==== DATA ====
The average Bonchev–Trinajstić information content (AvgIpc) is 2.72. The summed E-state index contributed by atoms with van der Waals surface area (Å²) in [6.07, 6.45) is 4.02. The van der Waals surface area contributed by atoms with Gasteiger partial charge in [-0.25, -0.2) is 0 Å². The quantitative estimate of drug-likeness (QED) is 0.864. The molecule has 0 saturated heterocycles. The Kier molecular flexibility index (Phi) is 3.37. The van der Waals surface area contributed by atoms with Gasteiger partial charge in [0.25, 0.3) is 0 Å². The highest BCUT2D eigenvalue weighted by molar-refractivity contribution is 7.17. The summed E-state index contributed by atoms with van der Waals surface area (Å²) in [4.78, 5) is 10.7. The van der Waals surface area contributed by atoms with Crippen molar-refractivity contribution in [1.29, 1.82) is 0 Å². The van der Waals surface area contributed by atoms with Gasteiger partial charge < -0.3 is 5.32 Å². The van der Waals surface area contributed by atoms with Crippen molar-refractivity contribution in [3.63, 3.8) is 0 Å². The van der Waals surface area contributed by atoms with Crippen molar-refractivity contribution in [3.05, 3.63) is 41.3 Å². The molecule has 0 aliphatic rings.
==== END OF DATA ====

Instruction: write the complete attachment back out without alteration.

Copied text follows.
The average Bonchev–Trinajstić information content (AvgIpc) is 2.72. The summed E-state index contributed by atoms with van der Waals surface area (Å²) in [6.07, 6.45) is 4.02. The van der Waals surface area contributed by atoms with Gasteiger partial charge in [-0.25, -0.2) is 0 Å². The quantitative estimate of drug-likeness (QED) is 0.864. The molecule has 0 saturated heterocycles. The Kier molecular flexibility index (Phi) is 3.37. The van der Waals surface area contributed by atoms with Gasteiger partial charge in [0.25, 0.3) is 0 Å². The highest BCUT2D eigenvalue weighted by molar-refractivity contribution is 7.17. The summed E-state index contributed by atoms with van der Waals surface area (Å²) in [4.78, 5) is 10.7. The van der Waals surface area contributed by atoms with Crippen molar-refractivity contribution in [1.29, 1.82) is 0 Å². The van der Waals surface area contributed by atoms with Gasteiger partial charge < -0.3 is 5.32 Å². The van der Waals surface area contributed by atoms with Crippen molar-refractivity contribution in [3.63, 3.8) is 0 Å². The van der Waals surface area contributed by atoms with Crippen molar-refractivity contribution in [3.05, 3.63) is 41.3 Å². The molecule has 0 aliphatic rings.